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Gersande

Are RPGs (role playing games) and ARGs (alternate reality games) considered more or less equivalent?

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I'm doing some research on video games and education, and I'm finding a lot of papers make reference to an acronym I haven't encountered much: ARG, which stands for alternate reality game. In the paper I'm currently reading, it is often used in educational settings to teach second languages, for example.

Are RPGs (role playing games) and ARGs (alternate reality games) considered more or less equivalent, or are they actually quite distinct? I'm not seeing any mention of RPGs in these papers, and I'm wondering if the different acronym is because of the academic context rather than a consumerist/marketing context.

(I'm really not sure if this question belongs on this forum, if it doesn't, let me know and I'll take this elsewhere. Thank you so much!)

 

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RPGs are like Dungeons and Dragons. Mostly medieval fantasy (some are futuristic cyber-punk games). You mostly play wizards and warriors battling monsters and save the kingdom.

 

Alternate Reality games (never heard them called ARGs before) are like Second-Life. They usually don't have an objective, but are like building an alternate version of your life. You buy a house, decorate it, open a buisness, etc... There is no real objective to the game, except interacting with other people. Alot of the time it is also more realistic. You live in a regular city (or a cruise ship as I recently saw in one game).

 

Some RPGs imitate some Alternate reality games and allow you to buy a house. But that is usually not the object of the game. You still have to go battle dragons (or robots) in order to have fun.

 

ARGs tend to be targeted at a more grown up crowd. An ARG is like a 3D fake Facebook where everyone has an alter-ego.

 

RPGs, while also played by grown-ups, also cater to younger audiences. (I'm no child, and I'd play an RPG over an ARG any day)

Edited by SillyCow

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An ARG will tie-in to your real world experiences to put you into the state of the game. They often have elements that take place away from the computer, are widely social, and sometimes left with intentionally vague direction to encourage participants to collaborate together and share clues.

 

For example, Microsoft sent packages to participating players, hid clues in the content of seemingly unrelated websites, and arranged real-world phone calls and meetings to further the narrative of their ARG "I Love Bees," which ran as an advertising campaign for another product. You can get a better idea of what a largescaleARG is like by seeing how that one played out.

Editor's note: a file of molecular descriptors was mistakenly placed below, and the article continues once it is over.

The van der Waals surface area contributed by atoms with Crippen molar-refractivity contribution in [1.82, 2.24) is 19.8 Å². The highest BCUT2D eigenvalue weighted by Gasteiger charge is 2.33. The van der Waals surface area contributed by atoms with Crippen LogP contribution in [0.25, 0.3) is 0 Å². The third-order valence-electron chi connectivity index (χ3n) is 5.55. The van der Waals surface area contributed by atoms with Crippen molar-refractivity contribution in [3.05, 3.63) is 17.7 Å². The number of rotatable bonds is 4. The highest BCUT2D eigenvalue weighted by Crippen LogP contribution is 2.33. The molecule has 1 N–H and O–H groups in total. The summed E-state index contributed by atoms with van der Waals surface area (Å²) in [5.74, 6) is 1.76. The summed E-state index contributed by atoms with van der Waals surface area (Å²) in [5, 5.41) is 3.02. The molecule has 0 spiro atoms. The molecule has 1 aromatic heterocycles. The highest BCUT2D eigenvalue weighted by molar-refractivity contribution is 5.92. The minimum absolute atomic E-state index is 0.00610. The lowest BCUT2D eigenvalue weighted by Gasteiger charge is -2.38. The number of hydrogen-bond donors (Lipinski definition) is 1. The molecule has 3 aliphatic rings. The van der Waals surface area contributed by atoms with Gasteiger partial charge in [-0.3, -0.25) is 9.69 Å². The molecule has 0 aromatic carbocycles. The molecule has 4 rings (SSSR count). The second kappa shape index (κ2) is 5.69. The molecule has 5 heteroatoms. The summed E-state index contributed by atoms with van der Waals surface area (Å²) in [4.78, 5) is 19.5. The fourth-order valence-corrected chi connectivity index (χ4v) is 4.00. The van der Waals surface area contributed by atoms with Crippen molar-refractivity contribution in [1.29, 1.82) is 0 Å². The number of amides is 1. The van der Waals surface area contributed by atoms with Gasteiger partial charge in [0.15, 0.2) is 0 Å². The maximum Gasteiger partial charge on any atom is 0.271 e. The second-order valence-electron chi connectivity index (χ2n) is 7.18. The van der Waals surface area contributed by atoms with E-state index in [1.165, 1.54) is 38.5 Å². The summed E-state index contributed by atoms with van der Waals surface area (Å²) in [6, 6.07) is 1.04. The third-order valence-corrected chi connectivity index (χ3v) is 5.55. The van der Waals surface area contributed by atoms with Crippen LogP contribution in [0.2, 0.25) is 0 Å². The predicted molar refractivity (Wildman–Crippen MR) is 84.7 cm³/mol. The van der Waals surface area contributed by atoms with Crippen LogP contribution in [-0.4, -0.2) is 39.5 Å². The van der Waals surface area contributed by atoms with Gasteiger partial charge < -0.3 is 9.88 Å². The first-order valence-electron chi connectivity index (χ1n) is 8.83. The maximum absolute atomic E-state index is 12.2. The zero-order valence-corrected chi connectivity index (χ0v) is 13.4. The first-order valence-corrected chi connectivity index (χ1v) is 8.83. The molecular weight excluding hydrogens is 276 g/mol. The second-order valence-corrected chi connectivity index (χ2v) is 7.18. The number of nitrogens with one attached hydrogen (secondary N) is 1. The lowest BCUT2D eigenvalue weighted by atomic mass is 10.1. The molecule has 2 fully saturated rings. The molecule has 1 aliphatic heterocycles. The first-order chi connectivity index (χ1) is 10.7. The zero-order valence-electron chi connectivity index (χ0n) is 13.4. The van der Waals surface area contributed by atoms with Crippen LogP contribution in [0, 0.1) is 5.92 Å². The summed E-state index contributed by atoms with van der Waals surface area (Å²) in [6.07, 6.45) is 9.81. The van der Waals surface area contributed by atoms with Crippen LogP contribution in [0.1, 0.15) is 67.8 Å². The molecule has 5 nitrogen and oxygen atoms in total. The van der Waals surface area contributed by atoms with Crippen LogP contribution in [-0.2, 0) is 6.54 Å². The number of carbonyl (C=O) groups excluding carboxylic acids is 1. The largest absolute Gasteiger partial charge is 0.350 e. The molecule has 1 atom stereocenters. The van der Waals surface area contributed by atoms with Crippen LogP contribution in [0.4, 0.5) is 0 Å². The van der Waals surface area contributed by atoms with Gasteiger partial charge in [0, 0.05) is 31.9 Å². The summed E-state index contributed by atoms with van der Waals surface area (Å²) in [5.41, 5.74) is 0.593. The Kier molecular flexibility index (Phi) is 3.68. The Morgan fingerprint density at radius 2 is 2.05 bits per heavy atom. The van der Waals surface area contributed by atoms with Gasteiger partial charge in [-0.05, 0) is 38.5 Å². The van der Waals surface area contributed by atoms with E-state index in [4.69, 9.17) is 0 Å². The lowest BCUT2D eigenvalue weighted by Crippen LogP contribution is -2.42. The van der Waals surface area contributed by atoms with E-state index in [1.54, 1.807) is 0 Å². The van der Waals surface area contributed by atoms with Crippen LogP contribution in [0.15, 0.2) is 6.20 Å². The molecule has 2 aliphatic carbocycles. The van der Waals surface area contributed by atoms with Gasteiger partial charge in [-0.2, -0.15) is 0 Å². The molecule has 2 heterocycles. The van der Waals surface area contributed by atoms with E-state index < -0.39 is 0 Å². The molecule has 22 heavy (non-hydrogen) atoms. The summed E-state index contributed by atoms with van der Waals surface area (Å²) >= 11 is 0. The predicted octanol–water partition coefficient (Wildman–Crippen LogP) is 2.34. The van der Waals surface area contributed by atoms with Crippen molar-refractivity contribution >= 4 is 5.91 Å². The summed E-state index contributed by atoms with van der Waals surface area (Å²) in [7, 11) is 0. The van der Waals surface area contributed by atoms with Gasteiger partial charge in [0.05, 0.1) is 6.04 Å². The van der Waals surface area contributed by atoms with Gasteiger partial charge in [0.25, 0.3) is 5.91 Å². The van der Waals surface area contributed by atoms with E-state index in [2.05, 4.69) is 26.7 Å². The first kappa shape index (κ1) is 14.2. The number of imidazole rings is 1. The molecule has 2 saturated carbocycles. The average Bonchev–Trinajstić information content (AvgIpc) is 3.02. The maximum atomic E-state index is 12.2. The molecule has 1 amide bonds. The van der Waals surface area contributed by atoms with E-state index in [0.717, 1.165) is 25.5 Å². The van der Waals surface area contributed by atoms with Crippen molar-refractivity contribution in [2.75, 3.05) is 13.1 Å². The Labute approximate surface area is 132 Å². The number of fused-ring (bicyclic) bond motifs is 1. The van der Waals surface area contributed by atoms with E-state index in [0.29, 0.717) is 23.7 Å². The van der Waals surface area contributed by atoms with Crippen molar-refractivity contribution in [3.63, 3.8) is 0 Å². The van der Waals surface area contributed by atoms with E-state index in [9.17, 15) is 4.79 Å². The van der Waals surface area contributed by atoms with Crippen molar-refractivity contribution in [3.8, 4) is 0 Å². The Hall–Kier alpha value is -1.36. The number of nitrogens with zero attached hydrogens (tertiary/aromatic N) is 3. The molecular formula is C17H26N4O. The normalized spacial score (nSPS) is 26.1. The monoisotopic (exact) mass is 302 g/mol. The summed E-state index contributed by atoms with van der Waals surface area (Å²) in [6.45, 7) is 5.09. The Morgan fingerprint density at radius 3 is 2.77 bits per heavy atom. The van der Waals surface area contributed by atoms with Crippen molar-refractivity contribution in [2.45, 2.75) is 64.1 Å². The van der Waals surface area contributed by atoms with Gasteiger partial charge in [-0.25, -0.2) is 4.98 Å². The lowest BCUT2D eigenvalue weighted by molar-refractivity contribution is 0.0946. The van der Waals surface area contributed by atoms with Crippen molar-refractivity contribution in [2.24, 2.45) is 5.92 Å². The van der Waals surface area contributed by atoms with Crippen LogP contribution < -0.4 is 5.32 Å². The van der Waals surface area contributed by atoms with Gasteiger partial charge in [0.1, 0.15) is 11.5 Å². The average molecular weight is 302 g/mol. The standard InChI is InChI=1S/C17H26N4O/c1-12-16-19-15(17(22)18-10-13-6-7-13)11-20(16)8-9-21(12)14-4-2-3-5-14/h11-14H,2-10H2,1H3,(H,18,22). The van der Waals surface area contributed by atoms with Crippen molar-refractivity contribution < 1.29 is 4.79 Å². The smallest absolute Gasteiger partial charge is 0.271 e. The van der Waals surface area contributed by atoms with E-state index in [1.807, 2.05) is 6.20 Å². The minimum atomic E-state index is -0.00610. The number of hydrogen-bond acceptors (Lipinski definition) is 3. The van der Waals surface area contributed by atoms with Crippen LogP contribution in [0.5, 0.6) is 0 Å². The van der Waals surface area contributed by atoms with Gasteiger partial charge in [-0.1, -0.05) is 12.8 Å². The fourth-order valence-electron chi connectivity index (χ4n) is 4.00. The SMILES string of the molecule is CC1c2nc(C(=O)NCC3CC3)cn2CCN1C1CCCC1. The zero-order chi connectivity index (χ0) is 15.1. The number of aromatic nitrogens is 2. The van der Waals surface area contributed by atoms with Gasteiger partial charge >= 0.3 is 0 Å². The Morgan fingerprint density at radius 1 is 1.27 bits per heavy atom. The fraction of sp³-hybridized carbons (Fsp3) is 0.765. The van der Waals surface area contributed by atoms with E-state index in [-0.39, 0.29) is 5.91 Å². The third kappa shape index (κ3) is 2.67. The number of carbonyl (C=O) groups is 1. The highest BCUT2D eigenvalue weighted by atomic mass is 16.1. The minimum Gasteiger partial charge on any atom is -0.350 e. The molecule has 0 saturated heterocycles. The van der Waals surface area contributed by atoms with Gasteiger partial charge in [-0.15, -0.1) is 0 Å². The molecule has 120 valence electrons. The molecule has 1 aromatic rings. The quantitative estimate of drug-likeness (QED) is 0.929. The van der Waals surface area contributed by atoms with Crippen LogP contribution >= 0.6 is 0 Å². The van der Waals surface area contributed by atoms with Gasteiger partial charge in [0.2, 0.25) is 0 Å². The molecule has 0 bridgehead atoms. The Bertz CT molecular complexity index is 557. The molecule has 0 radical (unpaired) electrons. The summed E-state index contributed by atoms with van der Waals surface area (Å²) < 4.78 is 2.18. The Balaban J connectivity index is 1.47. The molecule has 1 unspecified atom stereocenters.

I'd put it this way: An RPG typically takes you into it's world, and an ARG takes itself into yours. They're gaining traction in education and awareness campaigns because the immersion forces the player to think in real world terms, and use their own capabilities rather than the (detached) limitations of a regular video game. A World without Oil was designed as an ARG to bring attention to that issue, and Tower of Babel is being used as a language building exercise.

 

Here's a few more useful links:

ARGs on WikiPedia

ARGology

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I voted you down, but in retrospect, your post was a good one (helpful, polite, and informative), it was just that I think the information is inaccurate - at least, within the meager limitations of my own knowledge!
Unfortunately I can't undo the downvote, so I upvoted one of your posts in another thread - feel free to correspondingly downvote mine if you think my post is inaccurate or unhelpful.

 

Sir , I have never been so politely down-voted. Kudos to you, I shall regard this noblest of down-votes as an ode to your chivalrous nature. 

Edited by SillyCow

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It's been answered above, but I'll reiterate: they are not at all the same.

For a good group of games to compare, look at Skyrim (a "western RPG"), Final Fantasy VII (an archetypal Japanese RPG), and Missing (the original or the sequel, either is an Alternate Reality Game which I would classify as a puzzle game).

Genre names aren't so precisely defined that there are bright lines separating them, but I would go so far as to say that neither an RPG or ARG designation ever suggests the other designation as well.

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No, they're not equivalent. ARGs don't have (on the surface) anything to do specifically with RPGs over other genres. Note RPGs are a very broad category of games now, since they include a huge number of games that go by that term. Not all RPG videogames are actually "Role Playing".
The use of the term "RPG" (always meaning Role-playing games) has different meanings whether you are talking about videogame RPGs or non-videogame RPGs. If you are talking about non-videogame RPGs, then yes, ARGs and non-videogame RPGs do have alot of overlap, but aren't equivalent

 

Servant of the Lord, your reply was brilliant. Thank you so much!

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